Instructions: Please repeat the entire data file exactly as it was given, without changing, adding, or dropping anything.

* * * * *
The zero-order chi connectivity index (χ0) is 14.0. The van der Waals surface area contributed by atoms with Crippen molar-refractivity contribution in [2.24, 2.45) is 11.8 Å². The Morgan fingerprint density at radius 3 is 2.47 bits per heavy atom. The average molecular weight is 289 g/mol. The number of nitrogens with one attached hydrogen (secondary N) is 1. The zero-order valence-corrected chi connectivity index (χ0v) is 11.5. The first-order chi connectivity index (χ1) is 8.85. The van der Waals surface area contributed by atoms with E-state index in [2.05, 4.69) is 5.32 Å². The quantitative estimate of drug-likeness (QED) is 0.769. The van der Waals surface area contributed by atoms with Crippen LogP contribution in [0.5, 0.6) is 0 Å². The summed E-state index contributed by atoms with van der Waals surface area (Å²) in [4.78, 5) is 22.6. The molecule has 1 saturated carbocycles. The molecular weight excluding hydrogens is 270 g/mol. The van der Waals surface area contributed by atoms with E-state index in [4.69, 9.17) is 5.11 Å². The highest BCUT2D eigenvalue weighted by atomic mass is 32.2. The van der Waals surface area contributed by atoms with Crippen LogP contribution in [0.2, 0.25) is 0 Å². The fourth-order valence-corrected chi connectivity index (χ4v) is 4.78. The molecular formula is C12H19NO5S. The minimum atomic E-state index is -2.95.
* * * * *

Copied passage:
The zero-order chi connectivity index (χ0) is 14.0. The van der Waals surface area contributed by atoms with Crippen molar-refractivity contribution in [2.24, 2.45) is 11.8 Å². The Morgan fingerprint density at radius 3 is 2.47 bits per heavy atom. The average molecular weight is 289 g/mol. The number of nitrogens with one attached hydrogen (secondary N) is 1. The zero-order valence-corrected chi connectivity index (χ0v) is 11.5. The first-order chi connectivity index (χ1) is 8.85. The van der Waals surface area contributed by atoms with E-state index in [2.05, 4.69) is 5.32 Å². The quantitative estimate of drug-likeness (QED) is 0.769. The van der Waals surface area contributed by atoms with Crippen LogP contribution in [0.5, 0.6) is 0 Å². The summed E-state index contributed by atoms with van der Waals surface area (Å²) in [4.78, 5) is 22.6. The molecule has 1 saturated carbocycles. The molecular weight excluding hydrogens is 270 g/mol. The van der Waals surface area contributed by atoms with E-state index in [4.69, 9.17) is 5.11 Å². The highest BCUT2D eigenvalue weighted by atomic mass is 32.2. The van der Waals surface area contributed by atoms with Crippen LogP contribution in [0.2, 0.25) is 0 Å². The fourth-order valence-corrected chi connectivity index (χ4v) is 4.78. The molecular formula is C12H19NO5S. The minimum atomic E-state index is -2.95.